Who hit 35 in his last year and went free agent in a year that the owners colluded to not sign any free agents(illegally), and who never used drugs and who, yeah, he was a one trick pony and didn't care much about being nice, didn't care much about fielding or in the later years about doing anything but what he was paid for, hitting home runs but if he had been allowed to keep playing, easily would have hit over 500, and if he had used, he too would have had at least 200-250 more homeruns.Some of the parks he played in were the worst for hitters(wind factor and distance). Still think someday they should change the HOF rules and he should be in, if for no other reason than he never used and did it naturally.While others of his time and after cheated.
Had he been not so obnoxious to the press, he almost certainly would have gotten in anyhow.
Billy Williams finally did and the two have simliar stats.

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Response to graham4anything (Reply #35)

Sun Jan 20, 2013, 11:19 AM

40. Are you a Giants fan?

Didn't Kingman play a good part of his career with the Giants at Candlestick. That wind robbed him, Mays, Cepeda and McCovey of who knows how many homeruns.

One other question, two actually. How many do you think Mantle would have hit if not for messing up his knee, and how many Williams would have had if not serving in WWll and Korea?

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Response to brush (Reply #40)

Sun Jan 20, 2013, 11:38 AM

41. The Giants are my 2nd favorite (after the Mets).

 

Even though the Mets are in a way more like the old Brooklyn Dodgers, always liked the Giants.

Dave Kingman's first 4 years in Candlestick
next 2 in Shea(also not a HR park)
3 more in Shea later on
ending in Oakland (last 3 years 35/30/35)
He could have played another 5 years, especially as DH, as he was in decent condition.
(I saw him play in the short lived senior league a few years after, but it was too late by then, and the sportswriters hated him.0

I am not a Mantle fan. He abused his body and IMHO was lazy, causing himself the damage.
Don't think he would have had more than Mays.But would have had more.

Williams never had more than 43. Adding say 150 over the 3 missed years and the one year I guess he was hurt, would have given him 625-650. imho.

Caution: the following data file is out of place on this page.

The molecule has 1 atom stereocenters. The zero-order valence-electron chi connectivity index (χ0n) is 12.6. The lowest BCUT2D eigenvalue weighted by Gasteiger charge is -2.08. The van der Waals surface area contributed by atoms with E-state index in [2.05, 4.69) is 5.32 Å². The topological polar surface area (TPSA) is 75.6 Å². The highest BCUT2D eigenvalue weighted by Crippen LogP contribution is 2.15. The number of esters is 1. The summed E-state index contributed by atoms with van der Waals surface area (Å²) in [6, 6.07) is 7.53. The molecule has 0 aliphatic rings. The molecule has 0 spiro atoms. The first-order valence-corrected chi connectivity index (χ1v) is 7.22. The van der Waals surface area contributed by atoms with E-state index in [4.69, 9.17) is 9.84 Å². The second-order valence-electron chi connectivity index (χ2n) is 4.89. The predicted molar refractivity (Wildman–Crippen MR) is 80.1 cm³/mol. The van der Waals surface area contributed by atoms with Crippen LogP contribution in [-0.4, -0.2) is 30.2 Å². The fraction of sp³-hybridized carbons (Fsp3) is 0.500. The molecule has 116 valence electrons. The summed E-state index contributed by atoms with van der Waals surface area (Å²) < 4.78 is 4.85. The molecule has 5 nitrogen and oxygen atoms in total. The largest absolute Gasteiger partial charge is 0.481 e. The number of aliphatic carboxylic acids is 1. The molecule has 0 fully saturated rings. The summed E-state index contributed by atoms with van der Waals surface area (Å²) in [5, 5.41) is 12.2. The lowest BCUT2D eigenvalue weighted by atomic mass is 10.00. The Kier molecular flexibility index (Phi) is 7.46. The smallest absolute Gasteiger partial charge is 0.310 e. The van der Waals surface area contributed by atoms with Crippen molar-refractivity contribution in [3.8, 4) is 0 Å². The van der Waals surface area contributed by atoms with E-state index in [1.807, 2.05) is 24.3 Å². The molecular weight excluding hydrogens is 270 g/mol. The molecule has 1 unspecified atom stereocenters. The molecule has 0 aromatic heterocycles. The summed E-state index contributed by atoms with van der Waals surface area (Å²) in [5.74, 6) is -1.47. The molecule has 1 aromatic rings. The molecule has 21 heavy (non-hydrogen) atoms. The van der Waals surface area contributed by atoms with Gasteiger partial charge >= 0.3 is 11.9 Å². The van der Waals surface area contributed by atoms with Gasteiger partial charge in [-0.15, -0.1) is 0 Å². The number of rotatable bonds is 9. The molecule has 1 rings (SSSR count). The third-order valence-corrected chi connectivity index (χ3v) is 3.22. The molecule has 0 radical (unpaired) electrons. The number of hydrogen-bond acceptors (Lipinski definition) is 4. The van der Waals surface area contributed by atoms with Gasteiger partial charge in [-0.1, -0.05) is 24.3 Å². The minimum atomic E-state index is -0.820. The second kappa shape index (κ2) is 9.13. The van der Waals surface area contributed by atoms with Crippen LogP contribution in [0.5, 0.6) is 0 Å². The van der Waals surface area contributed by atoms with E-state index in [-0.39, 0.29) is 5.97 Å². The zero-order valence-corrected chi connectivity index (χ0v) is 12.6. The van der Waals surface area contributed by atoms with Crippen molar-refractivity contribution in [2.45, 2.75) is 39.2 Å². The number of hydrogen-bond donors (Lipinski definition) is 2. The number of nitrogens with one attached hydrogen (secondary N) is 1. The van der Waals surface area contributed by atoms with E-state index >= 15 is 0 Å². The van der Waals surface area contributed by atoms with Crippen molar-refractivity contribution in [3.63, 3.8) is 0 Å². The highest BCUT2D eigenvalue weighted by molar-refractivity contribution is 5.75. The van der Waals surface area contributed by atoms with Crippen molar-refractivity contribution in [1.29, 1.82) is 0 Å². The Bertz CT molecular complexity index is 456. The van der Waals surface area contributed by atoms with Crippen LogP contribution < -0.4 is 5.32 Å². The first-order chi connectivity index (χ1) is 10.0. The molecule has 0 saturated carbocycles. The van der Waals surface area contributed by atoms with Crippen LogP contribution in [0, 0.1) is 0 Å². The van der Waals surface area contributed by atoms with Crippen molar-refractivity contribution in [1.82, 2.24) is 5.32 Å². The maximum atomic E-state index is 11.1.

Williams would have benefited from 162 schedule too.

Think Mays/McCovey were the best two in a row in history.
Same with Koufax/Drysdale on the mound

The Koufax/Gibson then Marichal/Seaver all in at one point the same time frame
Marichal was one of the best, the unfortunate incident with Johnny Roseboro tarnished him.
I cannot say who was better Gibson or Koufax. Probably Gibson. Imagine if both were on the same team.

btw, am a National League fan, not American league.
and like that there is no DH in the national league, though wish Kingman would have been able to have another 3 or 4 years as DH in the American league
(or cared more about fielding.)

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Response to graham4anything (Reply #41)

Sun Jan 20, 2013, 08:22 PM

45. Quite an era . . .

. . . back then. Those Koufax v Marichal games kept the Dodger/Giant rivalry hot even out on the west coast.

And we forgot to mention Ernie Banks and Frank Robinson.

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Response to brush (Reply #45)

Sun Jan 20, 2013, 09:58 PM

46. Ernie Banks "let's play two" but now they don't play two anymore. Frank Robinson, MVP both...

 

MVP in both leagues
First black manager

all of them had class all the way,Mays and Musial and Gibson and Koufax and Banks and Frank Robinson, etc.

They all took pride in what they did, and would all have played for free.
The money they all made probably added together doesn't equal one year for A-Rod or other pampered players today.

and they played every game
and the pitchers pitched all game.And sometimes were on a 3 or 4 day rotation at most.
None of this 5 game rotation and 115 pitchers and they leave.

Had the pleasure of seeing Gibson,Frank Robinson, Marichal and Kingman recently
at a show. Well worth it to me.
Hadn't gone to one of them in years and they all were friendly and all sharp, especially Robinson who is 77 now.
All of them looked like they could still play today too. (no paunch whatsoever.)

I remember attempting that Marichal kick he had back then. Don't know how he did it
every single time. Unreal as a Bob Gibson fastball.

The great thing about baseball is the stats. Even with the steroid age, still, anyone who hit 400 plus home runs, or won 200 plus games those numbers remain.
No matter if more people get that or more, it still is very few considering the thousands and thousands who played in the majors and the millions of kids who played.

Or the one year greats like Vida Blue or Dwight Gooden who either burnt out quickly or
had drug problems.
(sometimes I wonder whether Gooden did what he did on them or without them then went on them.) He should have been so much better.
Those first two years, after the first month or two, we went to every single game he pitched
Back then was living closer to Shea Stadium, it was easier.
So many great memories there and now that is gone too.

A few years ago, we did get to SF and saw the Giants in their new park.
Just as windy and cold though.

One of these days would love to take that trip to all the ballparks, or at least all the National League ones. (or maybe two trips.)